"No child should study in the dark": Evariste Akoumian, a 37-year-old Ivorian, invented the "Solarpak", a schoolbag with a solar panel and a lamp, to improve the education of young schoolchildren from rural, non-electrified areas. Using the lamp, children can now comfortably study after dark.
Trained lawyer and former computer retailer turned tech-entrepreneur, Evariste Akoumian made note of the lack of electricity coverage across the country while travelling for work. He saw how this was an obstruction to the education of Ivorian children. He felt the need to take on the challenge of changing this reality for the better.
"I told myself that I had to help these children; find ways to make them autonomous. I found it unfair that they did not have the same opportunities as those who study in big cities, "Akoumian told Umurage.
By focusing on addressing this immediate need, rather than on the entire country's energy insufficiency, Akoumian came up with the Solarpak.
"In Africa, we have plenty of sun, so why not think of a way to use that source to help these children so that they can do better in school?" he continued.
The bag, which cost 13 000 CFA francs (20 euros, US$23) has a solar panel on the back and a detachable lamp that can be powered by the battery using a simple USB cable. The placement of the solar panel allows for effortless exposure to the sun as the children walk to and from school. The battery takes a half an hour to charge fully and has a battery life of four to five hours to power the LED reading light.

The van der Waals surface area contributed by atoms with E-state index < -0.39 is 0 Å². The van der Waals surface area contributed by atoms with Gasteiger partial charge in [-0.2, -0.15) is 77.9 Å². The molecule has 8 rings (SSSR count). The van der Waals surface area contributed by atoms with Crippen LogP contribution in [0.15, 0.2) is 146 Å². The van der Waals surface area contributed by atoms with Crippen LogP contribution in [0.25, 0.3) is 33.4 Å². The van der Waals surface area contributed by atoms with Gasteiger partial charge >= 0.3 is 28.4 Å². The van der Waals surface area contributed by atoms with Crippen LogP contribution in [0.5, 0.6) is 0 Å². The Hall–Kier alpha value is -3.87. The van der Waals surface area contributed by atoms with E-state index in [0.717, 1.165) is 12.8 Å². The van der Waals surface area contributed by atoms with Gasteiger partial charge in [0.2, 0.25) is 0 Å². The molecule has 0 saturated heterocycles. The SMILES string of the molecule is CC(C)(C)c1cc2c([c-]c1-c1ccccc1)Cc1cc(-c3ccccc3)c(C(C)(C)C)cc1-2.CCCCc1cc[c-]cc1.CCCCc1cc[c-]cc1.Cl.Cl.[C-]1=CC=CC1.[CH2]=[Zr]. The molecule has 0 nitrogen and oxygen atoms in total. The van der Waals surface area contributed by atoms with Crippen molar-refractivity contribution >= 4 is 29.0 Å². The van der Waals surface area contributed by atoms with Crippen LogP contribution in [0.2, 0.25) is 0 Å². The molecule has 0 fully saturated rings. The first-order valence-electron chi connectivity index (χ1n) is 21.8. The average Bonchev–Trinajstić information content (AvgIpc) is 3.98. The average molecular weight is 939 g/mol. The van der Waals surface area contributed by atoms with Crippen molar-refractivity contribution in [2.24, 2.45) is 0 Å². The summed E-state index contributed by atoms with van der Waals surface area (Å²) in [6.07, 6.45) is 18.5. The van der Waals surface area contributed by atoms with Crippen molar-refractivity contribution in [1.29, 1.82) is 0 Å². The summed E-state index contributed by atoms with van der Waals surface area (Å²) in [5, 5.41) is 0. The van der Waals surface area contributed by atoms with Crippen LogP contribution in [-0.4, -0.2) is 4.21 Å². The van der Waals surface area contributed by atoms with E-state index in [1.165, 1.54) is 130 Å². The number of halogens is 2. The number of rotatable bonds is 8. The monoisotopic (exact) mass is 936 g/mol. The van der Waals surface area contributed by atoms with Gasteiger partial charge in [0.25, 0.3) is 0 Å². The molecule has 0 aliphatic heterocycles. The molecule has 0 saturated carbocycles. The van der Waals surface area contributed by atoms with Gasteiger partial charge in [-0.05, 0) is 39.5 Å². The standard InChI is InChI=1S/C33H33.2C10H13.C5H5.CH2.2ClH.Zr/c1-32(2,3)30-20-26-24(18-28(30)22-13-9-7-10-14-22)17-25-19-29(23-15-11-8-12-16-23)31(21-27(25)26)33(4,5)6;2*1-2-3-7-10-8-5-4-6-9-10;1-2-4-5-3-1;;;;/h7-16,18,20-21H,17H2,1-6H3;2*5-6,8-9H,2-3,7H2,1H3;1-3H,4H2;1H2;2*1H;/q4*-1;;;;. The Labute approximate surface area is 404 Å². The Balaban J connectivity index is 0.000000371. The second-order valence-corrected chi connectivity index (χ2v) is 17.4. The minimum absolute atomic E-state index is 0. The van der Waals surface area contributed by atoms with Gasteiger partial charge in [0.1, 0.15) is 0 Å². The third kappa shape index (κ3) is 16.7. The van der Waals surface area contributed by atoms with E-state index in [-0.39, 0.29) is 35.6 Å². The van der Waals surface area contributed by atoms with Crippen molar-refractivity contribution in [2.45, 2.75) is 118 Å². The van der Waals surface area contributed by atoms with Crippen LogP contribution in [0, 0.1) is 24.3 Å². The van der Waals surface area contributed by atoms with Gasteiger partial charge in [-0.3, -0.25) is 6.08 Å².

This reading light allows the children to complete after-school assignments and study as needed, thus improving their performance and improving their odds.
"Don't these children have the right to succeed?" Akoimmian said of the injustice of this situation.
In its time of operation, Solarpak has donated thousands of bags, sold 55 000 and expects to sell 60 000 in 2018, according to Africa News. The tech startup is also exporting the school bags to Gabon, Madagascar, Burkina Faso and NGOs in France and Germany.
The bags are not just functional but they also serve the intended need as a child-friendly carrier. "These rural children are poor. They use rice sacks or plastic bags to take their things to school. The idea was to kill two birds with one stone: give them a backpack- and a light to go with it."
Striving to keep up with demand, Akoumian is seeking aid and loans so that he can set up an assembly plant in Abidjan and boost production, as reported by the Standard. This will also empower the parents of the children he set out to help.
"There is not enough jobs and money here," he said. "Children are disadvantaged here. With the backpack, I hope they will all progress. I hope their marks will improve."
He hopes to reach 10 million schoolchildren around the world one day. "I want young people to believe in themselves, to always move forward, to live their dreams. Nothing is impossible to those who believe. If you have a dream, you have to make sure it comes true," Akoumian told Umurage.
Since launching Solarpak, has received the Award of Merit at the Africa Expansion Forum in Montreal, been awarded the 2018 African Prestigious Awards and was a finalist in the 2018 African Talent Awards.